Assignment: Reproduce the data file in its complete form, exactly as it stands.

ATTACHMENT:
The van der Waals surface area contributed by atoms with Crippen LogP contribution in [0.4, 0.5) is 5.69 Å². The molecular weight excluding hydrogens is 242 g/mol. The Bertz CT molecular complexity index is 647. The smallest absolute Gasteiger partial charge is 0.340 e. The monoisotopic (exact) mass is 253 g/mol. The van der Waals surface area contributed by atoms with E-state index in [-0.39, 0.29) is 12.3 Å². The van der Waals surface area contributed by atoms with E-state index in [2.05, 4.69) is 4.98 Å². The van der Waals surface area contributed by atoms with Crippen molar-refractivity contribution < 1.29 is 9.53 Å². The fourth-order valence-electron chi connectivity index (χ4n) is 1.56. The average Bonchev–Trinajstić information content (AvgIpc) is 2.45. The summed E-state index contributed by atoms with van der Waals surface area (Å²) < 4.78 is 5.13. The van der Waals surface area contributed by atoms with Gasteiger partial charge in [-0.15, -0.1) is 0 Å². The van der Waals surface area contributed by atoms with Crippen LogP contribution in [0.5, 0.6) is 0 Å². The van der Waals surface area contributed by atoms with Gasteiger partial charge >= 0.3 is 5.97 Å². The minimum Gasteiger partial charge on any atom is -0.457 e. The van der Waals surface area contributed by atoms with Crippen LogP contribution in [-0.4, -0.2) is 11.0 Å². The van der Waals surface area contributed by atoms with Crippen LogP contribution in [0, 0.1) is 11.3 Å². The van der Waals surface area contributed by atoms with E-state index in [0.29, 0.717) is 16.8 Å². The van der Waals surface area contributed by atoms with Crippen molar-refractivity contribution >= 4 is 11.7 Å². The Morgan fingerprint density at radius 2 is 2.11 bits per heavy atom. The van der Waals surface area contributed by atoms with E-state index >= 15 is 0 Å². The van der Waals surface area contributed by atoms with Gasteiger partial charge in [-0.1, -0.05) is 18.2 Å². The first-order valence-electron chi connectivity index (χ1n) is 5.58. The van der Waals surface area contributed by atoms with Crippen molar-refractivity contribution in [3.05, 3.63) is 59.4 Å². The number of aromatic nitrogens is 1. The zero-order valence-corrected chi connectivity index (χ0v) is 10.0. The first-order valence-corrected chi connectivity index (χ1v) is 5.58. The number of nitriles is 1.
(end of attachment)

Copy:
The van der Waals surface area contributed by atoms with Crippen LogP contribution in [0.4, 0.5) is 5.69 Å². The molecular weight excluding hydrogens is 242 g/mol. The Bertz CT molecular complexity index is 647. The smallest absolute Gasteiger partial charge is 0.340 e. The monoisotopic (exact) mass is 253 g/mol. The van der Waals surface area contributed by atoms with E-state index in [-0.39, 0.29) is 12.3 Å². The van der Waals surface area contributed by atoms with E-state index in [2.05, 4.69) is 4.98 Å². The van der Waals surface area contributed by atoms with Crippen molar-refractivity contribution < 1.29 is 9.53 Å². The fourth-order valence-electron chi connectivity index (χ4n) is 1.56. The average Bonchev–Trinajstić information content (AvgIpc) is 2.45. The summed E-state index contributed by atoms with van der Waals surface area (Å²) < 4.78 is 5.13. The van der Waals surface area contributed by atoms with Gasteiger partial charge in [-0.15, -0.1) is 0 Å². The van der Waals surface area contributed by atoms with Crippen LogP contribution in [0.5, 0.6) is 0 Å². The van der Waals surface area contributed by atoms with Gasteiger partial charge >= 0.3 is 5.97 Å². The minimum Gasteiger partial charge on any atom is -0.457 e. The van der Waals surface area contributed by atoms with Crippen LogP contribution in [-0.4, -0.2) is 11.0 Å². The van der Waals surface area contributed by atoms with Crippen LogP contribution in [0, 0.1) is 11.3 Å². The van der Waals surface area contributed by atoms with E-state index in [0.29, 0.717) is 16.8 Å². The van der Waals surface area contributed by atoms with Crippen molar-refractivity contribution >= 4 is 11.7 Å². The Morgan fingerprint density at radius 2 is 2.11 bits per heavy atom. The van der Waals surface area contributed by atoms with E-state index >= 15 is 0 Å². The van der Waals surface area contributed by atoms with Gasteiger partial charge in [-0.1, -0.05) is 18.2 Å². The first-order valence-electron chi connectivity index (χ1n) is 5.58. The van der Waals surface area contributed by atoms with Crippen molar-refractivity contribution in [3.05, 3.63) is 59.4 Å². The number of aromatic nitrogens is 1. The zero-order valence-corrected chi connectivity index (χ0v) is 10.0. The first-order valence-corrected chi connectivity index (χ1v) is 5.58. The number of nitriles is 1.